In spite of the pandemic, fundraising efforts for the Roslyn Grist Mill Project continue to be strong. Two match challenge campaigns raised $100,035 from the Roslyn Landmark Society’s preservation fund, membership, sponsors and Roslyn High School students.
More recently, the Gerry Charitable Trust awarded the Project $250,000 for restoration efforts. This trust was established by Peggy N. and Dr. Roger G. Gerry, founders of the Roslyn Landmark Society and longtime advocates for Roslyn’s restoration and preservation efforts. To date, a total of $3.5 million has been raised to restore this historic grist mill from New York State, trusts, Nassau County, Robert D.L. Gardiner Foundation and the Roslyn community. Approximately an additional $2 million will be needed to complete the building for use as an educational center that will serve as an attraction to the residents and visitors to the historic Village of Roslyn.
“As a result of this wonderful support, the restoration of the mill will continue this summer. Currently, the historic 1700s wood timber frame is being restored and plans are underway for the construction of a new water-tight foundation,” Landmark president Howard Kroplick said. “Our goal is to lower the structure back to street level within the next year.”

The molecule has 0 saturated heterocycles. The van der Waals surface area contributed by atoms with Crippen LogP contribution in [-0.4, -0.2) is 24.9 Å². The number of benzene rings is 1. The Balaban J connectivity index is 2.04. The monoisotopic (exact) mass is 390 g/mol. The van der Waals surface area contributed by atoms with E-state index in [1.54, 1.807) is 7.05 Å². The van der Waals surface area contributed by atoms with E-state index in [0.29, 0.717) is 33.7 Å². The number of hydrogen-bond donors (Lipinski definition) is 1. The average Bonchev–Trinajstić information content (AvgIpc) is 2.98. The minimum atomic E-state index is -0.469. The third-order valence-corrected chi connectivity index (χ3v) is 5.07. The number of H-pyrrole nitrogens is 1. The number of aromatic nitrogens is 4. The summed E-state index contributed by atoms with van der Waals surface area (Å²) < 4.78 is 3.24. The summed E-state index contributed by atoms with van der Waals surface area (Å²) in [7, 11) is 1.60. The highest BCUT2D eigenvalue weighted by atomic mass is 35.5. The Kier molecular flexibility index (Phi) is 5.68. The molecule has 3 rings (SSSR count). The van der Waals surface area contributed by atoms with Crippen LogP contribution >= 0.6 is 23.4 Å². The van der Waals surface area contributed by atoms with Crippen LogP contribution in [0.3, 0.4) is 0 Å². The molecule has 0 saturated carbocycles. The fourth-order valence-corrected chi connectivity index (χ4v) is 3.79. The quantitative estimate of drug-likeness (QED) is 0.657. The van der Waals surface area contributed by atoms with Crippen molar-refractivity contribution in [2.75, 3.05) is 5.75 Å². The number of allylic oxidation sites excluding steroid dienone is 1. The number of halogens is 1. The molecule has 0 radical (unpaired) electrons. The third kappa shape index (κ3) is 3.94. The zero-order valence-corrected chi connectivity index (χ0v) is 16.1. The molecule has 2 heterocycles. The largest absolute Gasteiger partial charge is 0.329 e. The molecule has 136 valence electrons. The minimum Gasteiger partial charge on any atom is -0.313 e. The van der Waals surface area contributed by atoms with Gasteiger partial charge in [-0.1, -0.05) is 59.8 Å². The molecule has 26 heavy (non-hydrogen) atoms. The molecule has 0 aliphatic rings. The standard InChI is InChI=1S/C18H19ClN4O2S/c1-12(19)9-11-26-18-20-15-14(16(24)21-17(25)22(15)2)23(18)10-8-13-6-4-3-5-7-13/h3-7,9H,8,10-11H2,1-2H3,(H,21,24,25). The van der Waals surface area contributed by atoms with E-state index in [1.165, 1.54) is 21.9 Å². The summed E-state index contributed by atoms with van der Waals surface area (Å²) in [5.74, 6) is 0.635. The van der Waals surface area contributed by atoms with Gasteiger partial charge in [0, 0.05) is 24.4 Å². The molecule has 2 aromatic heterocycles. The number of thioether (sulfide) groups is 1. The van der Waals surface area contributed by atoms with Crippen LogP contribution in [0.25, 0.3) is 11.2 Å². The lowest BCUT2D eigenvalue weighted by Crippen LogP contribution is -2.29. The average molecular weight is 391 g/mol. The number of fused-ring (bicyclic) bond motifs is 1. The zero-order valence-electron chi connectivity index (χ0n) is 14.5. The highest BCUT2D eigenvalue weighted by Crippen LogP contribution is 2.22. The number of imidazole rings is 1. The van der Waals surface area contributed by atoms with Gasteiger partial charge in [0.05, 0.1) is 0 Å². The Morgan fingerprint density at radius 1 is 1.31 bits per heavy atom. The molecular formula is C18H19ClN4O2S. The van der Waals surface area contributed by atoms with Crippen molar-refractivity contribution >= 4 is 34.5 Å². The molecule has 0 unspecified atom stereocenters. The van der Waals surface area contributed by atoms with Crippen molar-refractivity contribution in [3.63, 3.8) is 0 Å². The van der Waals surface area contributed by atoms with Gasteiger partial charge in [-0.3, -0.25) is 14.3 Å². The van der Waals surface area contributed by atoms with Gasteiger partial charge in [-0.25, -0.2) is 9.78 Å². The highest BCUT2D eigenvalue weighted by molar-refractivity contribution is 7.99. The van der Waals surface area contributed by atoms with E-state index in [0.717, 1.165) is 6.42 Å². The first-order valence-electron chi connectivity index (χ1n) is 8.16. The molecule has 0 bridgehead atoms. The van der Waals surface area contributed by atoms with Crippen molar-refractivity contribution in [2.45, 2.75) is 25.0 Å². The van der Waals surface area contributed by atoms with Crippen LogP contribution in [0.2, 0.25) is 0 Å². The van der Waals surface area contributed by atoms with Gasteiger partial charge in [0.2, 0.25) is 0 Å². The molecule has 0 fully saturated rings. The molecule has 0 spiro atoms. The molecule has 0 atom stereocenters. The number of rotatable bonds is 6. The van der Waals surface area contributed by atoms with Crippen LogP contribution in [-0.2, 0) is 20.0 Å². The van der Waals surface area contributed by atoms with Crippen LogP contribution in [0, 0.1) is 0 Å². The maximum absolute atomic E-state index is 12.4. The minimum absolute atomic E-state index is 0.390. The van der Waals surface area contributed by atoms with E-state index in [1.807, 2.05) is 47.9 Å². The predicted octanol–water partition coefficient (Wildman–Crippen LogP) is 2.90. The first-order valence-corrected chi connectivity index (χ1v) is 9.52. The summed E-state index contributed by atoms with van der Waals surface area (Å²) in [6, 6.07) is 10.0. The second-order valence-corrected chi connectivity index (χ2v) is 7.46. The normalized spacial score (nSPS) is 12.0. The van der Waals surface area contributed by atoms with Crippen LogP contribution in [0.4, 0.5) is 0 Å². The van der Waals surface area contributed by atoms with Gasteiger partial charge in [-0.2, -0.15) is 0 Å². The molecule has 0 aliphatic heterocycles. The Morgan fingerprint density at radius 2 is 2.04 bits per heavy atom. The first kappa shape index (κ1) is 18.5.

“The Roslyn Landmark Society is fortunate to have loyal supporters of the organization and this historic project,” Jennifer Lister, the society’s executive director, said. “We look forward to seeing the Roslyn Grist Mill being restored and enjoyed by generations to come.”
The mill is a rare surviving Dutch framed watermill built between 1715 and 1741. It acted as Roslyn’s economic foundation for centuries and was important enough to receive a visit to the grist mill’s owner Hendrick Onderdonk from President George Washington in 1790. Converted into a tea house and museum in 1920, the building remained open for 54 years before closing and transferring ownership to Nassau County for a future restoration.
—Submitted by the Roslyn Landmark Society